Girl on Fire by Alicia Keys, one of the songs that inspired Iris, the protagonist of ‘A Siren’s Song’
Now that my new book ‘A Siren’s Song’ has passed the novella word-count mark and I can officially call it a novel, I wanted to take some time to discuss common myths and truths of an aspect in writer’s life that is their characters.
You ‘ve most definitely heard it by your favourite authors, your best friends or your partner. ‘I started writing and I couldn’t control them anymore. They took over and did whatever they wanted to, no matter what my plans and outline said’. That’s what you hear by authors all the time and pondering around the thought as it happened to me during the writing process of ‘A Siren’s Song’ I found some misunderstandings this phrase, and similar ones, might create for an avid reader, or for a non-reader.
Myth #1 – Multiple Personality Disorder
No! We do not have MPD. Well at least not all of us. We do not live in the United States of Tara (tv show) where any personality might erupt with the appropriate emotional stimuli. We won’t dress accordingly, nor change our voices unconsciously.
Truth #1 – Empathy
We do however have a deep emotional connection with our characters. You’ve seen it. Even readers or audience of shows have it. You can be so taken by a character’s emotional journey, you find you’re rooting for them like they’re real people and it’s real life. With writers it happens and we call it empathy. It’s our way of creating characters that will mess you up (readers) for days. We create them and their problems, and the more you create their identity, the more ‘real’ they start to be. ‘Real’ in the fictional spectrum of course. Think about it. We have to really think how a real person would react in certain situations, according to their upbringing, their nature and their traits.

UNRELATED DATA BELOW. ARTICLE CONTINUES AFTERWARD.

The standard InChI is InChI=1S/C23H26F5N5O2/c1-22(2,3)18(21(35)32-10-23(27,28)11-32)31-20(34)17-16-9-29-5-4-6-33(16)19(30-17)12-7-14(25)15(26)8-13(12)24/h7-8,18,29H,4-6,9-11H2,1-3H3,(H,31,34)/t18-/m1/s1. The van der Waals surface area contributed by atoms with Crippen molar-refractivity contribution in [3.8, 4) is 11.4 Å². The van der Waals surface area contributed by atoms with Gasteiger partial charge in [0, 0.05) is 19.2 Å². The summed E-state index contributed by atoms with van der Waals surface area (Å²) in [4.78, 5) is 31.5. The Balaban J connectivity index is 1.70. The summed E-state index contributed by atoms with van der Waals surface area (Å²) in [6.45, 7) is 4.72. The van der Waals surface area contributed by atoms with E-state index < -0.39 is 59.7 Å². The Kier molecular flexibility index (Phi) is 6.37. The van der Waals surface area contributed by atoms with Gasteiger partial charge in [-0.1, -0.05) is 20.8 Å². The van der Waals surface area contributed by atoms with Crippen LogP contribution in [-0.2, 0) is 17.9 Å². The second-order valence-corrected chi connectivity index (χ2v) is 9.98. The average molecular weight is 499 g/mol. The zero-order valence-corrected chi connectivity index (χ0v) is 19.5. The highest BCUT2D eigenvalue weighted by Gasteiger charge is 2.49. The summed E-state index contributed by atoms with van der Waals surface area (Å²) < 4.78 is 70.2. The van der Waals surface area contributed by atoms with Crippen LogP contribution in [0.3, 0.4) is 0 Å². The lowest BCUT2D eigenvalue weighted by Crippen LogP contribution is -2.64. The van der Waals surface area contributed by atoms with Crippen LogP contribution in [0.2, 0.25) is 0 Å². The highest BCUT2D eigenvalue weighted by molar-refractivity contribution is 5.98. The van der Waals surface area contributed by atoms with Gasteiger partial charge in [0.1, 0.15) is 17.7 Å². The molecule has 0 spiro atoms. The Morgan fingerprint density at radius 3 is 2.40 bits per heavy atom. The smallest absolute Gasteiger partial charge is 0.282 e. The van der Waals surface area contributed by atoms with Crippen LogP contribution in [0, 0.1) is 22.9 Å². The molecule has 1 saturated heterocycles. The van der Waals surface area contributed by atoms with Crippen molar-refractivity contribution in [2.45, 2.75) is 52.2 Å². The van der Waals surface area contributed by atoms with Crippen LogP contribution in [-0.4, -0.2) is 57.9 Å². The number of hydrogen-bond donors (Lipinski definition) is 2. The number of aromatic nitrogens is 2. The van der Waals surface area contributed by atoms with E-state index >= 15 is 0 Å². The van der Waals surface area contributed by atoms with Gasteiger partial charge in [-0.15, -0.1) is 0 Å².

Many suitors for the heart of our protagonist, Iris.
Myth #2 – Voices
No. Once again we do not have any form of psychosis. If we do it has nothing to do with this, or everything. But for most of us voices remain written. We do not have delusions or hear voices from questionable sources. Objects do not speak to us.
Truth #2 – Written Voices
A writer can be so consumed by his writing that his thought process alters. Combine it with Truth #1 and we start to look at words and situations from the eyes of our characters. We are so invested in the story, we lose our authoritative selves in the temple of literature grandeur. We stop thinking as authors, but as our own protagonists.
Iris’s story is about a duckling turning beautiful and popular.
It’s also about female competitiveness.
Myth #3 – Possession
That’s such a superstition. We do not become obsessed by any spirits. We are not inhabited by any demons and we have not sold our souls to Satan to make us successful writers. We are just THAT Good! It’s a talent that makes us write such relatable characters with strong standing and fantastic stories. We do not need any real or imaginary guy to give us the intel and buy our way in. We have written a shite-load of things, tried shite-load of ways to tell our stories and finally got the book we wanted to write all along. It was through trials, test and errors that we made awesome characters. Not Satan.
Truth #3 – It’s Spiritual
You could say it’s magical. An out of body experience, writing through point of views and becoming so enthralled by the characters that they take ‘control’. It’s very self-fulfilling and quite energetic to let your character tell a story and not ruin it with your editing voice. It’s the id, the raw, uncensored imagination on the loose.
of self and individuality as well as the self’s image and bullying.
Truth #4 – What really happens?
Combine all of the previous truths together and you’ve got the answer. It’s writing as your character not for your character. When we say they take over, they don’t literally jump out of the paper or monitor and take hold of our hands. It happens when you’re writing and although as an author you know this and that should happen to lead to this point in the story, as the character you know they wouldn’t do that, because it’s ‘out of (for lack of a better word) character’. It’s knowing they would do things this way even if it messes up their lives and even if it messes up your outline. It’s knowing to put your authority aside and let the characters you created speak for themselves through your writing.
Now if you’re wondering what sort of possession I had during the writing of ‘A Siren’s Song’, I cannot reveal as much, but this is the result: